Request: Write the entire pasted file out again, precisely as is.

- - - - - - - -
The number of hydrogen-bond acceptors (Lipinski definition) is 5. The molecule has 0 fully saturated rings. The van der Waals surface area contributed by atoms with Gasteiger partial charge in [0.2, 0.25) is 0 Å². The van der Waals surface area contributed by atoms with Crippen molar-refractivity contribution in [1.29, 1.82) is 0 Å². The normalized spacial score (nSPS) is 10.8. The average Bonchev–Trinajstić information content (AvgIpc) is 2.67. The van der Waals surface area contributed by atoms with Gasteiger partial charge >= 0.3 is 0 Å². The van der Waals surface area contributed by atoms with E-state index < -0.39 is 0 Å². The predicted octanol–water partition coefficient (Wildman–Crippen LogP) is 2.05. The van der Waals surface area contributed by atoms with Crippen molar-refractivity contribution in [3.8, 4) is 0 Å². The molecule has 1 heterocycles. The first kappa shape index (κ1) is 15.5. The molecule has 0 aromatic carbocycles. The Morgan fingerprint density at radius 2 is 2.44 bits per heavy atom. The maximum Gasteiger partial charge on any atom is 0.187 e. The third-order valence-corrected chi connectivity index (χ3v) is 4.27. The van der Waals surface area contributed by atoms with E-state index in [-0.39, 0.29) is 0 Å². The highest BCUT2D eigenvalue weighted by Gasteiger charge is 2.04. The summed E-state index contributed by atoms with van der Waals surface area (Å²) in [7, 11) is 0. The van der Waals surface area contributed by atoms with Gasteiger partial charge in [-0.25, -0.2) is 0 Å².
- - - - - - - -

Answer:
The number of hydrogen-bond acceptors (Lipinski definition) is 5. The molecule has 0 fully saturated rings. The van der Waals surface area contributed by atoms with Gasteiger partial charge in [0.2, 0.25) is 0 Å². The van der Waals surface area contributed by atoms with Crippen molar-refractivity contribution in [1.29, 1.82) is 0 Å². The normalized spacial score (nSPS) is 10.8. The average Bonchev–Trinajstić information content (AvgIpc) is 2.67. The van der Waals surface area contributed by atoms with Gasteiger partial charge >= 0.3 is 0 Å². The van der Waals surface area contributed by atoms with E-state index < -0.39 is 0 Å². The predicted octanol–water partition coefficient (Wildman–Crippen LogP) is 2.05. The van der Waals surface area contributed by atoms with Crippen molar-refractivity contribution in [3.8, 4) is 0 Å². The molecule has 1 heterocycles. The first kappa shape index (κ1) is 15.5. The molecule has 0 aromatic carbocycles. The Morgan fingerprint density at radius 2 is 2.44 bits per heavy atom. The maximum Gasteiger partial charge on any atom is 0.187 e. The third-order valence-corrected chi connectivity index (χ3v) is 4.27. The van der Waals surface area contributed by atoms with E-state index in [-0.39, 0.29) is 0 Å². The highest BCUT2D eigenvalue weighted by Gasteiger charge is 2.04. The summed E-state index contributed by atoms with van der Waals surface area (Å²) in [7, 11) is 0. The van der Waals surface area contributed by atoms with Gasteiger partial charge in [-0.25, -0.2) is 0 Å².